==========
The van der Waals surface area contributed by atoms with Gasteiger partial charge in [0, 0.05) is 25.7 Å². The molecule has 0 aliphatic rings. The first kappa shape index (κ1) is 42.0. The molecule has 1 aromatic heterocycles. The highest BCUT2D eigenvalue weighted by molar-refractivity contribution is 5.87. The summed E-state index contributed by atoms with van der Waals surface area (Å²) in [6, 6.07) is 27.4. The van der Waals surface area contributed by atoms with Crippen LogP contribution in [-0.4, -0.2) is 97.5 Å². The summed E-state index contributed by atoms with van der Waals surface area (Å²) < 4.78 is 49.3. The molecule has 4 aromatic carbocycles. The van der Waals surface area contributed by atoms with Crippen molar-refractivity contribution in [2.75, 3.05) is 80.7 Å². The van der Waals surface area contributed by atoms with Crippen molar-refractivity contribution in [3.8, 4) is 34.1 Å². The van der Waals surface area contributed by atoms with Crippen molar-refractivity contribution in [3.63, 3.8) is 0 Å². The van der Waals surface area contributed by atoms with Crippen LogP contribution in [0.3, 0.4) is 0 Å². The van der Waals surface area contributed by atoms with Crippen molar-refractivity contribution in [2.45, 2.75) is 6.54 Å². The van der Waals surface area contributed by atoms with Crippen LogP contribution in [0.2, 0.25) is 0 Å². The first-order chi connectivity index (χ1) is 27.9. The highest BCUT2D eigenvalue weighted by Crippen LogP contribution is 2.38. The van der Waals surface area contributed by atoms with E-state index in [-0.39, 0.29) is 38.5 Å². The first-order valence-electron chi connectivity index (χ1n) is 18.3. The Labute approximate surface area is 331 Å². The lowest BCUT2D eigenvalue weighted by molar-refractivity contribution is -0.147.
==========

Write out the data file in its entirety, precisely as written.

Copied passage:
The van der Waals surface area contributed by atoms with Gasteiger partial charge in [0, 0.05) is 25.7 Å². The molecule has 0 aliphatic rings. The first kappa shape index (κ1) is 42.0. The molecule has 1 aromatic heterocycles. The highest BCUT2D eigenvalue weighted by molar-refractivity contribution is 5.87. The summed E-state index contributed by atoms with van der Waals surface area (Å²) in [6, 6.07) is 27.4. The van der Waals surface area contributed by atoms with Crippen LogP contribution in [-0.4, -0.2) is 97.5 Å². The summed E-state index contributed by atoms with van der Waals surface area (Å²) < 4.78 is 49.3. The molecule has 4 aromatic carbocycles. The van der Waals surface area contributed by atoms with Crippen molar-refractivity contribution in [2.75, 3.05) is 80.7 Å². The van der Waals surface area contributed by atoms with Crippen molar-refractivity contribution in [3.8, 4) is 34.1 Å². The van der Waals surface area contributed by atoms with Crippen molar-refractivity contribution in [3.63, 3.8) is 0 Å². The van der Waals surface area contributed by atoms with Crippen LogP contribution in [0.3, 0.4) is 0 Å². The van der Waals surface area contributed by atoms with Crippen molar-refractivity contribution in [2.45, 2.75) is 6.54 Å². The van der Waals surface area contributed by atoms with Crippen LogP contribution in [0.2, 0.25) is 0 Å². The first-order chi connectivity index (χ1) is 27.9. The highest BCUT2D eigenvalue weighted by Crippen LogP contribution is 2.38. The van der Waals surface area contributed by atoms with E-state index in [-0.39, 0.29) is 38.5 Å². The first-order valence-electron chi connectivity index (χ1n) is 18.3. The Labute approximate surface area is 331 Å². The lowest BCUT2D eigenvalue weighted by molar-refractivity contribution is -0.147.